Dr. Kozar anticipates that he will spend more than 1,500 hours over the next two years using ultrasound to acquire images of patients’ TLF. Wang’s research team will then perform detailed computer-based image analyses to help them quantify lower back flexibility and examine potential relationships between pain, function and imaging metrics. In addition to using conventional image analyses, the researchers will develop artificial intelligence approaches to objectively determine whether an image is from an individual with LBP.  

“We hope these tools will further facilitate and improve clinical diagnosis, treatment and care of patients—not just within our group, but more broadly among clinicians and researchers in the field,” Wang says. Their research is particularly important because, he observes, “LBP can be experienced at any age, and we see these projects as valuable opportunities to extract valuable information from TLF ultrasound images in a manner that hasn’t been done before.” 

Dr. Kozar’s team will study the clinical efficacy of osteopathic manipulative treatments and track patients over time. “We will be testing some physical exam maneuvers to see if they will be able to predict that a patient’s pain is being caused by TLF as opposed to something else,” he says. Dr. Kozar has been using these maneuvers for several years and the research will help him understand their effectiveness at predicting an issue with a patient’s TLF.  

Albert J Kozar

For years, we taught that an acute episode of back pain would go away in a couple of days, and it was nothing to worry about, but that’s not true at all. For 65-85% of people, those episodes get closer together, and they eventually end up with daily chronic pain that can be debilitating. I think it is important to view back pain as a progressive disease that can be altered and stopped.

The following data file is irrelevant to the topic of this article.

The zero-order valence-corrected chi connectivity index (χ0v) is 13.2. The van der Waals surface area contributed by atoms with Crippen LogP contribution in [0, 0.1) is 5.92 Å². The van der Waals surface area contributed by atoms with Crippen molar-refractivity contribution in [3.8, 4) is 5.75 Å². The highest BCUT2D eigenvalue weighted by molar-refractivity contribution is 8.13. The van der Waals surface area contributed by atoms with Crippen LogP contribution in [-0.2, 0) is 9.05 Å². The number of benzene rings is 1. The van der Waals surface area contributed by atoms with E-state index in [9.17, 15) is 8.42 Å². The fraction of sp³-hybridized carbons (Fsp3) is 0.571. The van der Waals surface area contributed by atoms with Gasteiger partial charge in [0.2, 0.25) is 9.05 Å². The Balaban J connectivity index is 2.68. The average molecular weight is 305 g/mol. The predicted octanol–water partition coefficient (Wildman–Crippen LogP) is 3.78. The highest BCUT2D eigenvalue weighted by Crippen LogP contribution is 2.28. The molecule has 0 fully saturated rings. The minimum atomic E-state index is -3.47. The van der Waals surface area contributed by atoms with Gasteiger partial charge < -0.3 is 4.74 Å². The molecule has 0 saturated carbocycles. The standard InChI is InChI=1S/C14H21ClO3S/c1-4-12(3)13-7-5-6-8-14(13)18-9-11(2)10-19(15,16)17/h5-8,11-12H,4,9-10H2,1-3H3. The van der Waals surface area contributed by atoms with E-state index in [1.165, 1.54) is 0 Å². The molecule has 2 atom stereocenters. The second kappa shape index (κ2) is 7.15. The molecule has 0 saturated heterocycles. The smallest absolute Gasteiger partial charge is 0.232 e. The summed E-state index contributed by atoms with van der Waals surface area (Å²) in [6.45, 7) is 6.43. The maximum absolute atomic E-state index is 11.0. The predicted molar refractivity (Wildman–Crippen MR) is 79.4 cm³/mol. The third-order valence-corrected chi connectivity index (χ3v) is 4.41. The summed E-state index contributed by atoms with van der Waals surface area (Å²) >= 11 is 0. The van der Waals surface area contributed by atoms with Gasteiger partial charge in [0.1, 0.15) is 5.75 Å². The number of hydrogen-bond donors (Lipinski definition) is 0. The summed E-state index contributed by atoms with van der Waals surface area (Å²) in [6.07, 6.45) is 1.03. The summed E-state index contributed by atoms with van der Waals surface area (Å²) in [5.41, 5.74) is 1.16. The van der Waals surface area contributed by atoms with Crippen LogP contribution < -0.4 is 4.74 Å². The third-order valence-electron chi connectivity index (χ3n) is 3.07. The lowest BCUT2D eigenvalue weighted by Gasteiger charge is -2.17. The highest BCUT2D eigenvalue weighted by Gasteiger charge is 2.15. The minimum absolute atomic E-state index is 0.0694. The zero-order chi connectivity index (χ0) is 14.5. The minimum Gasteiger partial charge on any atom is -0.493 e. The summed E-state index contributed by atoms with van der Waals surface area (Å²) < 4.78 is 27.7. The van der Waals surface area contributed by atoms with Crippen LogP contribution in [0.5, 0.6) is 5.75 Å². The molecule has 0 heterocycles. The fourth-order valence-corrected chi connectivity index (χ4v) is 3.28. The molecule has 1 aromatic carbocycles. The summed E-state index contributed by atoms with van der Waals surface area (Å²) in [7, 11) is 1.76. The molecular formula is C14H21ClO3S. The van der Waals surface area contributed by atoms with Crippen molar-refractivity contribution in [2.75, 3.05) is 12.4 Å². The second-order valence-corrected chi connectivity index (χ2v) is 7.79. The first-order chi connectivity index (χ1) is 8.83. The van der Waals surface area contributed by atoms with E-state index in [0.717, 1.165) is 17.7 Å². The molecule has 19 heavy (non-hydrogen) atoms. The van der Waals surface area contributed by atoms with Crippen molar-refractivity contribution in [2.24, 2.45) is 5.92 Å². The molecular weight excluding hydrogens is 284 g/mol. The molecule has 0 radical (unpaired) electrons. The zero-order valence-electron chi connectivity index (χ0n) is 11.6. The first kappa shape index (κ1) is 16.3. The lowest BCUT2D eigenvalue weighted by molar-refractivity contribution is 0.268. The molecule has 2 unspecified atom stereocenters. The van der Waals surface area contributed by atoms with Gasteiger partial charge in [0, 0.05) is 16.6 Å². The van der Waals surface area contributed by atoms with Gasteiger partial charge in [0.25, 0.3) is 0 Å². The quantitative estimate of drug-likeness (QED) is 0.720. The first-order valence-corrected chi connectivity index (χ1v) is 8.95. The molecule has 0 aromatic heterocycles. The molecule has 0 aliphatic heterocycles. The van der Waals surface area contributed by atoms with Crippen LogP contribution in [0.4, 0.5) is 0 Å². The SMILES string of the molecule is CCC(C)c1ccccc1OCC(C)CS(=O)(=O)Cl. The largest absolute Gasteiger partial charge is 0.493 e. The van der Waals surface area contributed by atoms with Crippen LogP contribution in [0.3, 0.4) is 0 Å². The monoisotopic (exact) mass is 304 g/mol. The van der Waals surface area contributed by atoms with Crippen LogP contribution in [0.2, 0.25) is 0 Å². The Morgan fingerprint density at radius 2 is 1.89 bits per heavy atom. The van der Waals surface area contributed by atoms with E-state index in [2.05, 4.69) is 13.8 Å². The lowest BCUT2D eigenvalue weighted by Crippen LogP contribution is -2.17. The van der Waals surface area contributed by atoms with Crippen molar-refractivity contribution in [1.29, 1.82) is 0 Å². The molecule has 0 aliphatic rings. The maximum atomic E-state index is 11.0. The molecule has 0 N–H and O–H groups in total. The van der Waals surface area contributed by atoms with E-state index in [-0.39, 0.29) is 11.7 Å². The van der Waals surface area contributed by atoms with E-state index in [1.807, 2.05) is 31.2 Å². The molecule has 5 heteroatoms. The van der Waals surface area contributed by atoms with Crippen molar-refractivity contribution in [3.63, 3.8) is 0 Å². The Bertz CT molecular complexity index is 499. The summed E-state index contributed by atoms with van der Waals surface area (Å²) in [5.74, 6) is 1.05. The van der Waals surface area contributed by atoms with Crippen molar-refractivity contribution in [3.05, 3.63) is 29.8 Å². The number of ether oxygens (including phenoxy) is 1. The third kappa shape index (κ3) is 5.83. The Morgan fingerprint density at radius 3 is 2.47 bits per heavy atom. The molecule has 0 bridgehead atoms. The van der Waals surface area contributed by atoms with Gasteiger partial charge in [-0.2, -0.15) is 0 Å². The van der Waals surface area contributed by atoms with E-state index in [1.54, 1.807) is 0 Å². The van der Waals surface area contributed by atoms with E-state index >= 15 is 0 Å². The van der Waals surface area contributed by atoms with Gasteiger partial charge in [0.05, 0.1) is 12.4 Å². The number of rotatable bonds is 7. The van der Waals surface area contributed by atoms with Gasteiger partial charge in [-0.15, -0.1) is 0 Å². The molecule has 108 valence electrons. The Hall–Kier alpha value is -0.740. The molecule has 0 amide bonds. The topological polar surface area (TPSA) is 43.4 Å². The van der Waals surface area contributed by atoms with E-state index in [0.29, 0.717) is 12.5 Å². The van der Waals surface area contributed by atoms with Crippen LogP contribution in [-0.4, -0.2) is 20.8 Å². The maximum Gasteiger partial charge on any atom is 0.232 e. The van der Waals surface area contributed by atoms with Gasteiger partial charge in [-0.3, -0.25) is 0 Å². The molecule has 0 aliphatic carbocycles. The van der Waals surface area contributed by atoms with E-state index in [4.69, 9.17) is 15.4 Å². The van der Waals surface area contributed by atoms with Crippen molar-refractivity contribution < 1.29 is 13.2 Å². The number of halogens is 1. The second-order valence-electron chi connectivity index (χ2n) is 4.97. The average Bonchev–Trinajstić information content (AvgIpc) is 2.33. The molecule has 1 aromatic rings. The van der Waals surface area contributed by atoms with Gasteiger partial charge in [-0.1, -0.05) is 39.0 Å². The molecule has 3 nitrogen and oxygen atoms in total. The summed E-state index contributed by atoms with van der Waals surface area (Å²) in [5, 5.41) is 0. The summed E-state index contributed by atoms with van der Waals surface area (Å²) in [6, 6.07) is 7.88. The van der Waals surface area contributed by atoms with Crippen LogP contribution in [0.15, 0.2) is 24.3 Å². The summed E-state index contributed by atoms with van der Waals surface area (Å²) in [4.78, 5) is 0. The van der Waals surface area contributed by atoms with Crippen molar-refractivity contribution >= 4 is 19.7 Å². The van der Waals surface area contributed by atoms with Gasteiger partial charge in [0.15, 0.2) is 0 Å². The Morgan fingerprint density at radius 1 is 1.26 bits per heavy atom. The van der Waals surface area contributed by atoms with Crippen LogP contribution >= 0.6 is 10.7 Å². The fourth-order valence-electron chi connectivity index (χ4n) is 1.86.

Albert J Kozar, DO, FAOASM, R-MSK , Professor for Osteopathic Manipulative Medicine and Sport Medicine VCOM Virginia

In addition to developing effective treatments for LBP, the research may be able to prove to entities like insurance companies that there are evolving technologies that are useful for patients and that physicians should be able to use them. The more treatments that are covered, the more patients who can be treated.  

Although VCOM is an independent medical school, the faculty and researchers at the College’s four campuses—in Blacksburg, Virginia; Spartanburg, South Carolina; Auburn, Alabama; and Monroe, Louisiana—have productive and meaningful research partnerships with colleagues at other institutions like Virginia Tech and Auburn University.  

Dr. Kozar and Wang, who have already worked together for several years on tendon studies, are eager to expand their collaboration to similar tissues like the TLF. “[Physicians] do a lot of things clinically, but we don’t always know how they work,” Dr. Kozar notes. “I don’t have the capacity to conduct mechanistic studies, so we need somebody to partner with us to look at those things.”  

“Collaborations are vital,” Wang said in 2022. “I pursue what I regard to be highly important and timely clinical topics, but I’m not a physician. Combining expertise is how we address these challenges and hopefully improve others’ lives.” 

Study Participants Needed

Study participants are needed for this research. If you are between the ages of 18 and 50—whether you have LBP or not—you might qualify to particpate. Read full details and find out how to participate.

Share This Story: